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Before the Loma Prieta earthquake in 1989, the map collection at Branner Library consisted mostly of geologic and topographic maps.  Stanford's "Central Map Collection," which had resided in the badly-damaged west wing of Green Library, was subsequently transferred to Branner.

Among the many thematic maps acquired after that time were a number of fanciful "pictorial maps," some of the most interesting being from the 1930's.

For example, there is a 1937 Dole Pineapple map of the Hawaiian Islands, with pictures of boats, fish, cattle, surfers, wildlife, palm trees and airplanes.  The top margin displays distinctive Hawaiian flowers, and the bottom margin shows fish.  The Hawaiian Pineapple Co., Ltd., prepared and distributed this map, presumably to attract visitors.

The Dole Map of the Hawaiian Islands, U.S.A.  Found at http://searchworks.stanford.edu/view/8514913

WILPF Logo
One hundred years ago today on April 28, 1915, the Women's International League for Peace and Freedom (WILPF) was formed when 1200 women from neutral and warring nations met in the Hague, Netherlands with the aim of negotiating the end of World War I, and to urge peaceful resolution and ‘continuous mediation’ to avoid future conflicts.
 
In conjunction with this centenary anniversary, the Archive of Recorded Sound (ARS) is very pleased to announce the release of 256 recordings of oral history interviews conducted with over 90 veteran members of WILPF from local California and other states’ branches in the USA. These recordings, part of the Women's International League for Peace and Freedom Collection, are now freely accessible to the world via Searchworks. Also featured are recordings from the 1967 WILPF National Conference at Asilomar, in Pacific Grove, CA. 
Cover image of Beyond Magenta

Stanford University Libraries have resources that look at the subject of transgender youth including the new book Beyond Magenta pictured here.  For related works see Cubberley Library's guides:

In response to Friday’s powerful 7.8-magnitude earthquake in Nepal, Stanford volunteer “crisis mappers” are working with Humanitarian OpenStreetMap to assist in disaster relief by mapping Nepal’s road networks, buildings, and residential areas.

Anyone with a laptop and spare time can help responders on the ground. The Stanford Geospatial Center housed in the Branner Earth Sciences Library will be hosting ongoing Introductory Relief Mapping sessions all week to help train people to use OpenStreetMap, an open source and open data sharing tool adding information to relief effort maps. Drop-in volunteers are encouraged to join all day from 9am-9pm, Monday-Friday.

The first Introductory Relief Mapping session will be held Monday, April 17 from 6-7pm at the Branner Earth Sciences Library Teaching Corner, on the 2nd floor of the Mitchell Earth Science Building.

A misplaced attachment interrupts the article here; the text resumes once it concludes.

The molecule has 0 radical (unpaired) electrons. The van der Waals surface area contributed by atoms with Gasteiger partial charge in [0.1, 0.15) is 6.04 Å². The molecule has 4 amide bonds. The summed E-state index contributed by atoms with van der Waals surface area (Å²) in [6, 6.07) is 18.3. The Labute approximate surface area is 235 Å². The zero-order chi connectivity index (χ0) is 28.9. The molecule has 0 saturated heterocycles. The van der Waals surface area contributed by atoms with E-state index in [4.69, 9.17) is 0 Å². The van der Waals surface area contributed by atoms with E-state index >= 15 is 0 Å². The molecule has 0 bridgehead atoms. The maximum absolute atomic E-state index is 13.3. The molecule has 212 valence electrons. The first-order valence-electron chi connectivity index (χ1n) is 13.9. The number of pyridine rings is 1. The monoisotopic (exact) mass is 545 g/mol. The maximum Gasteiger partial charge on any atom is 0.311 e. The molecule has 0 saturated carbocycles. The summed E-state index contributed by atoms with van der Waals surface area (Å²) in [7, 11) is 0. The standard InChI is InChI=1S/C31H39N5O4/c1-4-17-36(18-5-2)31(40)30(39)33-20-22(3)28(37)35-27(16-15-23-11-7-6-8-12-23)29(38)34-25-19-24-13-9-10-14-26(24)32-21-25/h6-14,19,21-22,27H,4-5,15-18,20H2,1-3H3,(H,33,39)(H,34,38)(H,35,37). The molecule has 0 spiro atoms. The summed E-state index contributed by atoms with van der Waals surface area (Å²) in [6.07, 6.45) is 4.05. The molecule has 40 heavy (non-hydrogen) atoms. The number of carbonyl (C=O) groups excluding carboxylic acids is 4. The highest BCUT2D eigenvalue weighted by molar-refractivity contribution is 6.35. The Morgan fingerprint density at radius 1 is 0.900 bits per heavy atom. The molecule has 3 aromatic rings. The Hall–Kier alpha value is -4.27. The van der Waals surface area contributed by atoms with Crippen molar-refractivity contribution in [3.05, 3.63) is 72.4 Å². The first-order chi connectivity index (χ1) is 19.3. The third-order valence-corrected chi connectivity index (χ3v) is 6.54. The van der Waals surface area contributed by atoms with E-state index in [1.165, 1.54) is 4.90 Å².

Mappa [sic] geologico do Brazil, Geological Society of America, 1991 Branner, John Casper, Contributor.

The Branner Earth Sciences Library is named after John Casper Branner (1850-1922). Branner was, among many things, a geologist, an academic and a founding member of the faculty at Stanford and went on to become Stanford’s second president. He was also president of the Geological Society of America and served as the president of the Seismological Society of America.

 

Mappa [sic] geologico do Brazil, Geological Society of America, 1919. Branner, John Casper, Contributor.

Free-range logo

“I never teach my pupils, I only attempt to provide the conditions in which they can learn.”
Albert Einstein

Stanford University’s Program in Writing and Rhetoric (PWR) offers classes that guide students in developing analytical and research-based argument skills. Students take PWR 2 classes in their second year to continue building the aforementioned skills. PWR 2 consists of research projects that allow students to research, write, translate, and deliver an in-depth investigation.

Piano music. Concertos. Songs. Orchestral and chamber works. Operas. The complete recorded works of Sergei Rachmaninoff (1873-1943) are now available for borrowing from the Music Library.  This limited-edition, 32-disc set from the Decca Classics label features some of the greatest performers of the 20th and 21st centuries, including Vladimir Ashkenazy, Martha Argerich, Mikhail Pletnev, Jorge Bolet, Elisabeth Söderström, Olga Borodina, Alexander Ghindon, Sviatislav Richter, and Zoltán Kocsis, among many others. Orchestras include the Royal Concertgebouw Orchestra, the London Philharmonic, the Philadelphia Orchestra, the San Francisco Symphony, and more.

Overleaf Logo

Overleaf is a new collaborative writing and publishing system developed by the team behind the popular WriteLaTeX editor. Overleaf is designed to make the process of writing, editing and producing scientific papers much quicker for both authors and publishers. All Stanford University students, researchers and staff are entitled to claim a free Overleaf Pro account for writing and publishing their project reports and research papers.

Register for one of these two workshops offered by the co-founder of Overleaf, John Hammersley.

Overleaf – A Science Publication System (from the writeLaTex team)

Session #1: School of Medicine: 2-3:45 pm, Tuesday, April 21, Li Ka Shing Center  #LK101, Stanford University School of Medicine. Registration

Session #2: Located at the School of Engineering: 4-5:00 pm, Tuesday, April 21, Shriram #102, School of Engineering. Registration

 

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